Alexis Grigorieff, Chris Roth, Diego Ubfal, 29 March 2017

There has been a surge of anti-immigrant sentiment in the US and many European countries. This column uses survey results to show that accurate information about numbers of immigrants changes opinions on whether there are too many immigrants, but not on policy towards them. More detailed information on the characteristics of immigrants, however, can increase support for pro-immigrant policies, particularly among those who start off with the most negative views on immigration.

Christoph Trebesch, Helios Herrera, Guillermo Ordoñez, 06 September 2014

Financial crises are often credit booms gone bust. This column argues that ‘political booms’, defined as an increase in government popularity, are also a good predictor of financial crises. The phenomenon of ‘political booms gone bust’ is, however, only observable in emerging markets. In these countries, politicians have more to gain from riding the popularity benefits of unsustainable booms.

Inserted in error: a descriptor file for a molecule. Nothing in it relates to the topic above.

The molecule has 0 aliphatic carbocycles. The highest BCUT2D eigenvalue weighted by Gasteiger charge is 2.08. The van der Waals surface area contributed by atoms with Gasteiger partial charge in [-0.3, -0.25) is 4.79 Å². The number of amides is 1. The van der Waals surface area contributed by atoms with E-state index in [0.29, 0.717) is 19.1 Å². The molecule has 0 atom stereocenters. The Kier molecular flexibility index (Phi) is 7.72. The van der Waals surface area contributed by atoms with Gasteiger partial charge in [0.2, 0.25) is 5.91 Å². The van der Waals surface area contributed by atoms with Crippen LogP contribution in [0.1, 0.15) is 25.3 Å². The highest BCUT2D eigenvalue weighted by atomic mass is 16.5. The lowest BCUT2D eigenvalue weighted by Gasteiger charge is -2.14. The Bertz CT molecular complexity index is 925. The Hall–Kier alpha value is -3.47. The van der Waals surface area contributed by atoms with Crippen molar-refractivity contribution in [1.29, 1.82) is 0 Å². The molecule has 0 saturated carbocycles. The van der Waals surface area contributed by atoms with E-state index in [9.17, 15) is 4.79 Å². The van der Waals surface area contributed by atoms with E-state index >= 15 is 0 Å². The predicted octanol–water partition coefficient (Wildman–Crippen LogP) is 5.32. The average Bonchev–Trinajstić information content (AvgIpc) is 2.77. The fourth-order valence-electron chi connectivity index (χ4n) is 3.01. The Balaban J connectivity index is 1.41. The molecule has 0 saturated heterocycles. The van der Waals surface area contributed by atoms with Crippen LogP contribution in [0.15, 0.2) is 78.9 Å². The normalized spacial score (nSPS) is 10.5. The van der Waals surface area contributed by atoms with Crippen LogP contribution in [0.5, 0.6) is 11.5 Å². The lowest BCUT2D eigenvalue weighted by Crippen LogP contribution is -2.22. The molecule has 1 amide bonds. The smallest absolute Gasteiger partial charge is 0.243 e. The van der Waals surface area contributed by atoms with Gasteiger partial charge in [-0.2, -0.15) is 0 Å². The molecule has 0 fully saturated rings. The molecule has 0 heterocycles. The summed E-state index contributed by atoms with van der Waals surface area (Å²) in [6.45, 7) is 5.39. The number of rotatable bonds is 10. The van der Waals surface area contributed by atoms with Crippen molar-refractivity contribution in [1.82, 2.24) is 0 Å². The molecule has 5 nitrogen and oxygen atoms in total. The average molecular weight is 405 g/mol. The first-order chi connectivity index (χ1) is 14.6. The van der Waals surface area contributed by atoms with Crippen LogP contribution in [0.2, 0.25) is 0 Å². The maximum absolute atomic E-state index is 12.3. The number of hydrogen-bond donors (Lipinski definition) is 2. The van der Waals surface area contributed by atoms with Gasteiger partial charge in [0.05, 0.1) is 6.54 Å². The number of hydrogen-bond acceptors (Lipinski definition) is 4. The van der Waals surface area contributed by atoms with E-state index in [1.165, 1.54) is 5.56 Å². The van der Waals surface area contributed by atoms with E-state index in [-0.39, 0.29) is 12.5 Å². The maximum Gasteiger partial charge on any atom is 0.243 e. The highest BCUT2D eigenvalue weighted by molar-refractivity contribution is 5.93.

Felix Roth, Lars Jonung, Felicitas Nowak-Lehmann, 05 November 2012

The Eurozone crisis has meant slow growth, rising unemployment, and social unrest. This column gauges the impact of all this on European citizens‘ opinions about the euro and EU institutions. Using Eurobarometer surveys, the authors find that, within the Eurozone, the crisis has only marginally lowered support for the euro but has led to a sharp fall in public trust in the ECB.

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